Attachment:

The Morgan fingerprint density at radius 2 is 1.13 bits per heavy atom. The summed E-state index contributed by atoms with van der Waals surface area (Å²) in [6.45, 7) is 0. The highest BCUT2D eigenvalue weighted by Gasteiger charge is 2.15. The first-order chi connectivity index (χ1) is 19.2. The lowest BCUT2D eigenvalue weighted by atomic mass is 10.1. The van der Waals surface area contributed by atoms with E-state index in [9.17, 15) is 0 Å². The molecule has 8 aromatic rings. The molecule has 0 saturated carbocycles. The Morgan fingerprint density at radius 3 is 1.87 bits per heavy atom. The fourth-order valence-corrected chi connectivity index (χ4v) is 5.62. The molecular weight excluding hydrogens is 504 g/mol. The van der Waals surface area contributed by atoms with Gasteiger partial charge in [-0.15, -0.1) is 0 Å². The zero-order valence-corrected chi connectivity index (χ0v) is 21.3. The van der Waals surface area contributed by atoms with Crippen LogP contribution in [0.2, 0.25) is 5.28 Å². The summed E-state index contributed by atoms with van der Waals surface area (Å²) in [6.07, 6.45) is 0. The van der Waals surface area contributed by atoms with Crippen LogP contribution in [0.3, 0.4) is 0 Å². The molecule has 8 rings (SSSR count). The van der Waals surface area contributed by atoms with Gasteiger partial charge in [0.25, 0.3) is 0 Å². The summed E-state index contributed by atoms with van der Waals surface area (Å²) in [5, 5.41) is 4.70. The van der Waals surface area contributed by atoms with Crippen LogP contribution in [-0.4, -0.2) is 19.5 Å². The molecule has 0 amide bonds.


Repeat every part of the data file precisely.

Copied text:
The Morgan fingerprint density at radius 2 is 1.13 bits per heavy atom. The summed E-state index contributed by atoms with van der Waals surface area (Å²) in [6.45, 7) is 0. The highest BCUT2D eigenvalue weighted by Gasteiger charge is 2.15. The first-order chi connectivity index (χ1) is 19.2. The lowest BCUT2D eigenvalue weighted by atomic mass is 10.1. The van der Waals surface area contributed by atoms with E-state index in [9.17, 15) is 0 Å². The molecule has 8 aromatic rings. The molecule has 0 saturated carbocycles. The Morgan fingerprint density at radius 3 is 1.87 bits per heavy atom. The fourth-order valence-corrected chi connectivity index (χ4v) is 5.62. The molecular weight excluding hydrogens is 504 g/mol. The van der Waals surface area contributed by atoms with Gasteiger partial charge in [-0.15, -0.1) is 0 Å². The zero-order valence-corrected chi connectivity index (χ0v) is 21.3. The van der Waals surface area contributed by atoms with Crippen LogP contribution in [0.2, 0.25) is 5.28 Å². The summed E-state index contributed by atoms with van der Waals surface area (Å²) in [6.07, 6.45) is 0. The van der Waals surface area contributed by atoms with Crippen LogP contribution in [0.3, 0.4) is 0 Å². The molecule has 8 rings (SSSR count). The van der Waals surface area contributed by atoms with Gasteiger partial charge in [0.25, 0.3) is 0 Å². The summed E-state index contributed by atoms with van der Waals surface area (Å²) in [5, 5.41) is 4.70. The van der Waals surface area contributed by atoms with Crippen LogP contribution in [-0.4, -0.2) is 19.5 Å². The molecule has 0 amide bonds.